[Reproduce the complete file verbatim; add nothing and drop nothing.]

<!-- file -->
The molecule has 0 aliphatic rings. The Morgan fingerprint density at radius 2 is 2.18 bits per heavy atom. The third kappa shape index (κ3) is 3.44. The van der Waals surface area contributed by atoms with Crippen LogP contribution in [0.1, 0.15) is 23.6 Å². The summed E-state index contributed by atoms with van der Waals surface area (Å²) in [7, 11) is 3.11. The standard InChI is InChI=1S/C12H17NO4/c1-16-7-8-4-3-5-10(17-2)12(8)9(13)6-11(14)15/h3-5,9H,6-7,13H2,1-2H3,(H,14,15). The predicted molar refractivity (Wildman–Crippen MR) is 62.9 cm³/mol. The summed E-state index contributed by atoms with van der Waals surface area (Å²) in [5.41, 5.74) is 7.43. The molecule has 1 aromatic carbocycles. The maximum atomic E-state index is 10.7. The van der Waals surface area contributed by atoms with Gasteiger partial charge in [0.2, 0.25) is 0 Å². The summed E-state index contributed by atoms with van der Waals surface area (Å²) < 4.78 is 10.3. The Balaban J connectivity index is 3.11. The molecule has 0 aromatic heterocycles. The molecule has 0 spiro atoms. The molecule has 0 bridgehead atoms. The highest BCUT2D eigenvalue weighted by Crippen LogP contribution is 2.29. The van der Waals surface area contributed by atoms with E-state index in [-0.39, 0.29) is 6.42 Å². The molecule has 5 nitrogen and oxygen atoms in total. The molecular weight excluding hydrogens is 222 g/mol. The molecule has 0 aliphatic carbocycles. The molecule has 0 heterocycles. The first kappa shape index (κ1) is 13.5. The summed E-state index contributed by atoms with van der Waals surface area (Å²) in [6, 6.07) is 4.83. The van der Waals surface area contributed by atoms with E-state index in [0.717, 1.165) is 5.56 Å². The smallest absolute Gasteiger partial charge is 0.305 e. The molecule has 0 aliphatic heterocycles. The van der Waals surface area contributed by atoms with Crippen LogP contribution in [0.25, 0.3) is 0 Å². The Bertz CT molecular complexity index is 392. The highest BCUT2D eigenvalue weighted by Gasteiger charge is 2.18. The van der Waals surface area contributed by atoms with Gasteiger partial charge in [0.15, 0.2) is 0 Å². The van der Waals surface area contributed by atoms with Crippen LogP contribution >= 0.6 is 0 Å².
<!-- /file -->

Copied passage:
The molecule has 0 aliphatic rings. The Morgan fingerprint density at radius 2 is 2.18 bits per heavy atom. The third kappa shape index (κ3) is 3.44. The van der Waals surface area contributed by atoms with Crippen LogP contribution in [0.1, 0.15) is 23.6 Å². The summed E-state index contributed by atoms with van der Waals surface area (Å²) in [7, 11) is 3.11. The standard InChI is InChI=1S/C12H17NO4/c1-16-7-8-4-3-5-10(17-2)12(8)9(13)6-11(14)15/h3-5,9H,6-7,13H2,1-2H3,(H,14,15). The predicted molar refractivity (Wildman–Crippen MR) is 62.9 cm³/mol. The summed E-state index contributed by atoms with van der Waals surface area (Å²) in [5.41, 5.74) is 7.43. The molecule has 1 aromatic carbocycles. The maximum atomic E-state index is 10.7. The van der Waals surface area contributed by atoms with Gasteiger partial charge in [0.2, 0.25) is 0 Å². The summed E-state index contributed by atoms with van der Waals surface area (Å²) < 4.78 is 10.3. The Balaban J connectivity index is 3.11. The molecule has 0 aromatic heterocycles. The molecule has 0 spiro atoms. The molecule has 0 bridgehead atoms. The highest BCUT2D eigenvalue weighted by Crippen LogP contribution is 2.29. The van der Waals surface area contributed by atoms with E-state index in [-0.39, 0.29) is 6.42 Å². The molecule has 5 nitrogen and oxygen atoms in total. The molecular weight excluding hydrogens is 222 g/mol. The molecule has 0 aliphatic carbocycles. The molecule has 0 heterocycles. The first kappa shape index (κ1) is 13.5. The summed E-state index contributed by atoms with van der Waals surface area (Å²) in [6, 6.07) is 4.83. The van der Waals surface area contributed by atoms with E-state index in [0.717, 1.165) is 5.56 Å². The smallest absolute Gasteiger partial charge is 0.305 e. The molecule has 0 aliphatic heterocycles. The van der Waals surface area contributed by atoms with Crippen LogP contribution in [0.25, 0.3) is 0 Å². The Bertz CT molecular complexity index is 392. The highest BCUT2D eigenvalue weighted by Gasteiger charge is 2.18. The van der Waals surface area contributed by atoms with Gasteiger partial charge in [0.15, 0.2) is 0 Å². The van der Waals surface area contributed by atoms with Crippen LogP contribution >= 0.6 is 0 Å².